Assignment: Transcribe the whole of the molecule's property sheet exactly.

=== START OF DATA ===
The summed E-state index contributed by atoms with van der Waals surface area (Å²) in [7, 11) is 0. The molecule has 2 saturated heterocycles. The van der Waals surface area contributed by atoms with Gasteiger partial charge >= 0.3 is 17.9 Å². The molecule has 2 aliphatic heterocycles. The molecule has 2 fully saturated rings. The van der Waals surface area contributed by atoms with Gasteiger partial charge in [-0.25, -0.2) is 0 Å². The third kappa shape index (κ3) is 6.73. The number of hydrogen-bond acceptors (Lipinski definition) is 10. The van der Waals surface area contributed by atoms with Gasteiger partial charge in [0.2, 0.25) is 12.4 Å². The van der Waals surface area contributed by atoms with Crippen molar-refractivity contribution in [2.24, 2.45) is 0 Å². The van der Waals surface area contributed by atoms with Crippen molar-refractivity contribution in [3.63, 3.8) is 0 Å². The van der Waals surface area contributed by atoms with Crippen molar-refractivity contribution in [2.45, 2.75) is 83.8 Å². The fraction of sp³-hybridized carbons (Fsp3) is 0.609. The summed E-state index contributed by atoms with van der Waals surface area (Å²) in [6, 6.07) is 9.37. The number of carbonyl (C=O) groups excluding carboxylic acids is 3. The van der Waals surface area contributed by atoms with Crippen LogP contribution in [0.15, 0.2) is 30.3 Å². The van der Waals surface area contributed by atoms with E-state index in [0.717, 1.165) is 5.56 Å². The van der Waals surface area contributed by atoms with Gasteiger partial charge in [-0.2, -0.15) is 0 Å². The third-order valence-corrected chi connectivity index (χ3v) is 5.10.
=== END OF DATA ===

The summed E-state index contributed by atoms with van der Waals surface area (Å²) in [7, 11) is 0. The molecule has 2 saturated heterocycles. The van der Waals surface area contributed by atoms with Gasteiger partial charge >= 0.3 is 17.9 Å². The molecule has 2 aliphatic heterocycles. The molecule has 2 fully saturated rings. The van der Waals surface area contributed by atoms with Gasteiger partial charge in [-0.25, -0.2) is 0 Å². The third kappa shape index (κ3) is 6.73. The number of hydrogen-bond acceptors (Lipinski definition) is 10. The van der Waals surface area contributed by atoms with Gasteiger partial charge in [0.2, 0.25) is 12.4 Å². The van der Waals surface area contributed by atoms with Crippen molar-refractivity contribution in [2.24, 2.45) is 0 Å². The van der Waals surface area contributed by atoms with Crippen molar-refractivity contribution in [3.63, 3.8) is 0 Å². The van der Waals surface area contributed by atoms with Crippen molar-refractivity contribution in [2.45, 2.75) is 83.8 Å². The fraction of sp³-hybridized carbons (Fsp3) is 0.609. The summed E-state index contributed by atoms with van der Waals surface area (Å²) in [6, 6.07) is 9.37. The number of carbonyl (C=O) groups excluding carboxylic acids is 3. The van der Waals surface area contributed by atoms with Crippen LogP contribution in [0.15, 0.2) is 30.3 Å². The van der Waals surface area contributed by atoms with E-state index in [0.717, 1.165) is 5.56 Å². The van der Waals surface area contributed by atoms with Gasteiger partial charge in [-0.2, -0.15) is 0 Å². The third-order valence-corrected chi connectivity index (χ3v) is 5.10.